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The Art and Politics of Science

The Art and Politics of Science by Harold Varmus '61

by Harold Varmus '61

In 1993, Varmus’s prominence in research and his interest in science policy led to his appointment by President Clinton as director of the world’s largest science funding agency, the National Institutes of Health. There Varmus helped to double the NIH budget to support grants for basic and clinical research and strengthened the research programs within the NIH itself. After six years at the NIH, Varmus took the reins as president of the world-renowned Memorial Sloan-Kettering Cancer Center, where he established new graduate training programs and oversaw the construction of a new research center and new clinical facilities.

Throughout his career, Varmus has maintained his focus on important societal issues—as a passionate proponent of more equitable means of distributing scientific work, such as public digital libraries and “open access” publishing; as an advocate for global health, initially focused on the worldwide malaria crisis; as a nuanced supporter of human embryo and stem cell research; and as a scientist studying the cancer-causing genes that inspired the development of recent targeted therapies for cancer. In addition, he has continued his own lab work, remains deeply committed to collaborative science, and still rides his bike to work.

Organized into short sections that combine the science behind Varmus’s discoveries with the passion that directed his intellectual path, THE ART AND POLITICS OF SCIENCE is at its core a book about some of the greatest scientific, medical, and social issues of our time. This memoir provides a glimpse into the world of high stakes, big-budget science, pulling back the curtain on tensions between laboratory researchers and clinical investigators, between scientists and politicians. For scientists and science-enthusiasts alike, it is an eye-opening education from a leader in the field whose own research and professional commitments have helped to shape our scientific age.


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Submitted by Richard C. Elton on Wednesday, 10/6/2010, at 4:27 PM

I enjoyed reading Harold Varmus’ "The Art and Politics of Science". Admittedly I skimmed some parts but it is a well written story of one man’s successful venture into scientific research. I related to his being told by Professor Whitney (organic chemistry) to drop the course because back in 1952 when I had been accepted by the Univ. Of Rochester Med School I asked Whitney if I should wait until I heard from Harvard. He graciously said I should accept Rochester because Harvard was looking for the more research minded students...basically I was not smart enough for Harvard. I think it was Michael Chrichton who was told in Harvard Med Sch that he should either pay attention to his medical interest or write fiction but not both. How wrong some of our leaders can be.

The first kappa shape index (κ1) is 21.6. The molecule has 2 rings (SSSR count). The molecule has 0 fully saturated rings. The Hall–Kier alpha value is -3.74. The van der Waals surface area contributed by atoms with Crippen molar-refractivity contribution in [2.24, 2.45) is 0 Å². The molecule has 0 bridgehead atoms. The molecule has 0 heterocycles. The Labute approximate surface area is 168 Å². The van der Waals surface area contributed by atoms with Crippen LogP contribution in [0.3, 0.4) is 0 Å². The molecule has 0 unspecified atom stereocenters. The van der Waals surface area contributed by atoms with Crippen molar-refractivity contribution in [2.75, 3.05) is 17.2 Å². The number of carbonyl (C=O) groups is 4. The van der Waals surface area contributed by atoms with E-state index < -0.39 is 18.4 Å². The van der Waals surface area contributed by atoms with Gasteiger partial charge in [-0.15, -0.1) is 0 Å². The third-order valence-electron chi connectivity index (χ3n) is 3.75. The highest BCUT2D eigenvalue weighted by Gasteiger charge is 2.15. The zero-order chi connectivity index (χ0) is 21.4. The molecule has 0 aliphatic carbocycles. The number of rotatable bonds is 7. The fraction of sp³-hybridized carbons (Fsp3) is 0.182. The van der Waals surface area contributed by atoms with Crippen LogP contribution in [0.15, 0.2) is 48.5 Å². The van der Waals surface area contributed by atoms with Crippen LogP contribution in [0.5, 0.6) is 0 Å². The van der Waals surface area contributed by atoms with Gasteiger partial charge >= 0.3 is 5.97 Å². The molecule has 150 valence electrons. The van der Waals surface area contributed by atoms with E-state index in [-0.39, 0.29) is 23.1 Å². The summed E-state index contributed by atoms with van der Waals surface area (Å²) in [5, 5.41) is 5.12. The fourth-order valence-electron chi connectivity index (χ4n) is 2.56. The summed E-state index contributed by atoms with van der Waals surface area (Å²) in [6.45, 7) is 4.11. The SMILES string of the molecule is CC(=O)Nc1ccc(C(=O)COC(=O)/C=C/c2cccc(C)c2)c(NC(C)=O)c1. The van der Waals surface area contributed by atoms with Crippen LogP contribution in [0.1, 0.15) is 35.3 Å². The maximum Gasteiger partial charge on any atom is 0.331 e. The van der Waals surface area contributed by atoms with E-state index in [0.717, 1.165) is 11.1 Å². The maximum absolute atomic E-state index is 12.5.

The same government that funded Varmus’ HIH also funded my foray into the civil war in Vietnam in ‘67-68, admittedly as an orthopedic surgeon so danger to me was minimal. Our hospital treated the VC and NVA as well as civilians and the allied troops so I formed a sort of bond with the "other side" and was pleased to visit VN just last March and note the country is alive and well. I like to think the 10 years or so of our involvement allowed for the dulling of the edge of communism such that when the North finally won they allowed the South to pursue their more capitalistic ways, which they are doing now.

Varmus is an example of the underlying strength of our country. There is time to "mature" and there is a place for just about anybody. The trick is for people to come to know what it is they really want to do. Varmus is a part of the revolutionary new medical developments which will produce medicines targeted to specific diseases. I recall thinking in Med Sch how lucky I was to become a doctor when doctors were really just beginning to actually help people. And I have grown up with the field of orthopaedic surgery.

As more and more is known of cellular function and chemical reactions the more I am impressed with the wisdom of Paul of the bible who likens a man to an eye or an ear of the body of mankind. I bring this to a cellular or even chemical level. In Dr. Kidder’s Biochemistry course we learned of "complement" which brought two substances together then left without becoming part of the result and I was reminded of the person at a cocktail party goes around introducing people to each other but then leaves them to do their thing so to speak. I am just now beginning to think of societal ills in terms of human disease. I remember writing in college American Studies that unions had become like a cancer to society.

Good book, Harold, we all have a story to tell and yours is unique and well told....................................................Dick Elton

 
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